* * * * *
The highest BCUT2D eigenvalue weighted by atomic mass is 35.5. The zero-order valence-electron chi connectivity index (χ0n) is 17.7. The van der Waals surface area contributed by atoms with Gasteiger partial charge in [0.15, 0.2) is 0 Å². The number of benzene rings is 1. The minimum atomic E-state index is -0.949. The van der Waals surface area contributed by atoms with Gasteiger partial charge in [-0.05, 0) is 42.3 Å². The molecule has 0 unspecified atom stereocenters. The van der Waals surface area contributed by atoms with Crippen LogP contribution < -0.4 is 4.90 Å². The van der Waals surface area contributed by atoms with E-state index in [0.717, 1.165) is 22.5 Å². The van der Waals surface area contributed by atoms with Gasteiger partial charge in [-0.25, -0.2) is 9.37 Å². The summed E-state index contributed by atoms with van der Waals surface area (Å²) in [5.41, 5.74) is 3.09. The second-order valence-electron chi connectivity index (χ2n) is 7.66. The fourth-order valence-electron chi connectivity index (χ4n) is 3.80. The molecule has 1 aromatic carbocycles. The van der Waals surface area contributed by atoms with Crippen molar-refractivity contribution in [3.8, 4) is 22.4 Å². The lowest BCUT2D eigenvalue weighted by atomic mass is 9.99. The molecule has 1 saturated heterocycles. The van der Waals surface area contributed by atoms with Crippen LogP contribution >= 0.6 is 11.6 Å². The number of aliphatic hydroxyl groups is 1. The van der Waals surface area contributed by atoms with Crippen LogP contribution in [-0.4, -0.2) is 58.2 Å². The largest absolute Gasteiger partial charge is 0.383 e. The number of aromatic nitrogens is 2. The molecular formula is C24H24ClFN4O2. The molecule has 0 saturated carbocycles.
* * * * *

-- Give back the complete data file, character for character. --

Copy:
The highest BCUT2D eigenvalue weighted by atomic mass is 35.5. The zero-order valence-electron chi connectivity index (χ0n) is 17.7. The van der Waals surface area contributed by atoms with Gasteiger partial charge in [0.15, 0.2) is 0 Å². The number of benzene rings is 1. The minimum atomic E-state index is -0.949. The van der Waals surface area contributed by atoms with Gasteiger partial charge in [-0.05, 0) is 42.3 Å². The molecule has 0 unspecified atom stereocenters. The van der Waals surface area contributed by atoms with Crippen LogP contribution < -0.4 is 4.90 Å². The van der Waals surface area contributed by atoms with E-state index in [0.717, 1.165) is 22.5 Å². The van der Waals surface area contributed by atoms with Gasteiger partial charge in [-0.25, -0.2) is 9.37 Å². The summed E-state index contributed by atoms with van der Waals surface area (Å²) in [5.41, 5.74) is 3.09. The second-order valence-electron chi connectivity index (χ2n) is 7.66. The fourth-order valence-electron chi connectivity index (χ4n) is 3.80. The molecule has 1 aromatic carbocycles. The van der Waals surface area contributed by atoms with Crippen molar-refractivity contribution in [3.8, 4) is 22.4 Å². The lowest BCUT2D eigenvalue weighted by atomic mass is 9.99. The molecule has 1 saturated heterocycles. The van der Waals surface area contributed by atoms with Crippen LogP contribution >= 0.6 is 11.6 Å². The number of aliphatic hydroxyl groups is 1. The van der Waals surface area contributed by atoms with Crippen LogP contribution in [-0.4, -0.2) is 58.2 Å². The largest absolute Gasteiger partial charge is 0.383 e. The number of aromatic nitrogens is 2. The molecular formula is C24H24ClFN4O2. The molecule has 0 saturated carbocycles.